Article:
Effects of nuclear receptor transactivation on steroid hormone synthesis and gene expression in porcine Leydig cells

J Steroid Biochem Mol Biol. 2013 Jan;133:93-100. doi: 10.1016/j.jsbmb.2012.09.014. Epub 2012 Sep 20.


Male pigs are routinely castrated at a young age to prevent the formation of androstenone, a 16-androstene testicular steroid that is a major component of boar taint. The practice of castration has been increasingly viewed as unfavorable, due to both economic considerations and animal welfare concerns. Other means of controlling boar taint, including reducing the synthesis of androstenone in the testes, would eliminate the need for castration. In this study, we determined the effects of transactivation of three nuclear receptors, the constitutive androstane receptor (CAR), pregnane X receptor (PXR), and farnesoid X receptor (FXR), on gene expression and steroid hormone metabolism in primary porcine Leydig cells. Primary cells were isolated from mature boars, and transcript expression levels were assayed using real-time PCR. The transcripts of interest included porcine orthologs of common phase I and phase II metabolic enzymes, enzymes involved in steroidogenesis, and transcripts previously shown to be differentially expressed in boars with high androstenone and boar taint levels. Transactivation of CAR, PXR, or FXR increased the expression of several genes involved in steroidogenesis, including cytochrome B5A (CYB5A) and cytochrome B5 reductase 1 (CYB5R1), as well as hydroxysteroid (17-beta) dehydrogenase 4 (HSD17B4) and retinol dehydrogenase 12 (RDH12). Treatment with (6-(4-chlorophenyl)imidazo[2,1-b][1,3]thiazole-5-carbaldehyde-O-(3,4-dichlorobenzyl)oxime (CITCO), a CAR agonist, or rifampicin (RIF), a PXR agonist, resulted in significantly (p<0.05) decreased sex steroid production and significantly (p<0.05) increased production of 16-androstene steroids. Treatment with the FXR agonist chenodeoxycholic acid (CDCA) resulted in significantly (p<0.05) decreased sex steroid production. These results indicate that transactivation of these nuclear receptors may lead to increased levels of 16-androstene steroids, likely by altering the activity of CYP17A1 through CYB5A and CYB5R1 to the andien-β synthase reaction and away from the 17α-hydroxylase and C17, 20 lyase reactions.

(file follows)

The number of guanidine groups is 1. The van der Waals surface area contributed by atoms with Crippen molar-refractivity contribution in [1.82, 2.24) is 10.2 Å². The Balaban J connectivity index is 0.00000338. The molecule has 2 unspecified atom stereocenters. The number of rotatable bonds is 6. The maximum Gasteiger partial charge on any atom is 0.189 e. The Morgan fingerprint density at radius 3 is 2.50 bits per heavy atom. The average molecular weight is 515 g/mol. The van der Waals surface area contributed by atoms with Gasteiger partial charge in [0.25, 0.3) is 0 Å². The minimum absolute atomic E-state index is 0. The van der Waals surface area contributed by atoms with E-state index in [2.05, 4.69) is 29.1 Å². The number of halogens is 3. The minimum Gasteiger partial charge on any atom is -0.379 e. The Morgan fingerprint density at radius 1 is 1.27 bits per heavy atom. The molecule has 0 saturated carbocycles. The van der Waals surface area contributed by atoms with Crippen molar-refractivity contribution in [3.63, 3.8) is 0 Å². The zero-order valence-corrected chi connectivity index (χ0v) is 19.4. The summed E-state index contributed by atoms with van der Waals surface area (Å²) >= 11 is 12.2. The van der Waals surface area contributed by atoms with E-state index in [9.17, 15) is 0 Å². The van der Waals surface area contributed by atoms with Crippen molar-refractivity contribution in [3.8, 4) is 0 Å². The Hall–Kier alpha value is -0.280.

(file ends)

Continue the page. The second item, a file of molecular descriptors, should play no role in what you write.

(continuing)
Publication types

  • Research Support, Non-U.S. Gov't

MeSH terms

  • Androstenedione / biosynthesis
  • Animals
  • Base Sequence
  • Gene Expression
  • Leydig Cells / metabolism*
  • Male
  • Odorants
  • Pregnane X Receptor
  • RNA, Messenger / genetics
  • RNA, Messenger / metabolism
  • Receptors, Cytoplasmic and Nuclear / genetics*
  • Receptors, Cytoplasmic and Nuclear / metabolism*
  • Receptors, Steroid / genetics
  • Receptors, Steroid / metabolism
  • Steroid 17-alpha-Hydroxylase / metabolism
  • Steroids / biosynthesis*
  • Sus scrofa
  • Transcriptional Activation


  • Pregnane X Receptor
  • RNA, Messenger
  • Receptors, Cytoplasmic and Nuclear
  • Receptors, Steroid
  • Steroids
  • farnesoid X-activated receptor
  • Androstenedione
  • constitutive androstane receptor
  • Steroid 17-alpha-Hydroxylase